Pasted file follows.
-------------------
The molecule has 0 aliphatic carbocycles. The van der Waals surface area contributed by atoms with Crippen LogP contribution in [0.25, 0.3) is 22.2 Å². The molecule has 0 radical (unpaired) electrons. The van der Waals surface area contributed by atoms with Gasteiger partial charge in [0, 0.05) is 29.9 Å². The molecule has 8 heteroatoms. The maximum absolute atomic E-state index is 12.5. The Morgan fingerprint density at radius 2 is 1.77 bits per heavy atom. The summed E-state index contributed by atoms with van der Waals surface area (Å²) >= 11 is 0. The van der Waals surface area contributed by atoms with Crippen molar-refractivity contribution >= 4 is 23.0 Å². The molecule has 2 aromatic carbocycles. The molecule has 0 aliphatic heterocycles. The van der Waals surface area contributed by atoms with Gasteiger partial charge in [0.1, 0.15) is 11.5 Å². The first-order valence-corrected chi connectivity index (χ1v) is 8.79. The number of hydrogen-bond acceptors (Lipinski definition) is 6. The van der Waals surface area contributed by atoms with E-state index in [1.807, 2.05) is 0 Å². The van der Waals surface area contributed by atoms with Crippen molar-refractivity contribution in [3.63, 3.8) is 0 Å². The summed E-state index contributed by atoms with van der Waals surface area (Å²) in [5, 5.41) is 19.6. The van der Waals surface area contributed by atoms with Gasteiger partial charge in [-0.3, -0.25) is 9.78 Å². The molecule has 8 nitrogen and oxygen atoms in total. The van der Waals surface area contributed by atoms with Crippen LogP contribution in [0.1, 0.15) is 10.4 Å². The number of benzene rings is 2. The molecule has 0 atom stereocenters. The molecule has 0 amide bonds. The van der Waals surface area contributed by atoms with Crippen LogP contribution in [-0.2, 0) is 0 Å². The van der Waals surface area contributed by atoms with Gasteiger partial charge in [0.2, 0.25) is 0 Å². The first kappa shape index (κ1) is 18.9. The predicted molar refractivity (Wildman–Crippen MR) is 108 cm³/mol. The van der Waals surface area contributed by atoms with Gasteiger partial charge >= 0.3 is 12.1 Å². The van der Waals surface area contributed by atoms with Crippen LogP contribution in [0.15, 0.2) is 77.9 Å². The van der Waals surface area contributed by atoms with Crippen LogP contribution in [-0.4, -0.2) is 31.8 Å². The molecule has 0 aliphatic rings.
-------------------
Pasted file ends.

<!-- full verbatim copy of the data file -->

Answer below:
The molecule has 0 aliphatic carbocycles. The van der Waals surface area contributed by atoms with Crippen LogP contribution in [0.25, 0.3) is 22.2 Å². The molecule has 0 radical (unpaired) electrons. The van der Waals surface area contributed by atoms with Gasteiger partial charge in [0, 0.05) is 29.9 Å². The molecule has 8 heteroatoms. The maximum absolute atomic E-state index is 12.5. The Morgan fingerprint density at radius 2 is 1.77 bits per heavy atom. The summed E-state index contributed by atoms with van der Waals surface area (Å²) >= 11 is 0. The van der Waals surface area contributed by atoms with Crippen molar-refractivity contribution >= 4 is 23.0 Å². The molecule has 2 aromatic carbocycles. The molecule has 0 aliphatic heterocycles. The van der Waals surface area contributed by atoms with Gasteiger partial charge in [0.1, 0.15) is 11.5 Å². The first-order valence-corrected chi connectivity index (χ1v) is 8.79. The number of hydrogen-bond acceptors (Lipinski definition) is 6. The van der Waals surface area contributed by atoms with E-state index in [1.807, 2.05) is 0 Å². The van der Waals surface area contributed by atoms with Crippen molar-refractivity contribution in [3.63, 3.8) is 0 Å². The summed E-state index contributed by atoms with van der Waals surface area (Å²) in [5, 5.41) is 19.6. The van der Waals surface area contributed by atoms with Gasteiger partial charge in [-0.3, -0.25) is 9.78 Å². The molecule has 8 nitrogen and oxygen atoms in total. The van der Waals surface area contributed by atoms with Crippen LogP contribution in [0.1, 0.15) is 10.4 Å². The number of benzene rings is 2. The molecule has 0 atom stereocenters. The molecule has 0 amide bonds. The van der Waals surface area contributed by atoms with Crippen LogP contribution in [-0.2, 0) is 0 Å². The van der Waals surface area contributed by atoms with Gasteiger partial charge in [0.2, 0.25) is 0 Å². The first kappa shape index (κ1) is 18.9. The predicted molar refractivity (Wildman–Crippen MR) is 108 cm³/mol. The van der Waals surface area contributed by atoms with Gasteiger partial charge >= 0.3 is 12.1 Å². The van der Waals surface area contributed by atoms with Crippen LogP contribution in [0.15, 0.2) is 77.9 Å². The van der Waals surface area contributed by atoms with Crippen LogP contribution in [-0.4, -0.2) is 31.8 Å². The molecule has 0 aliphatic rings.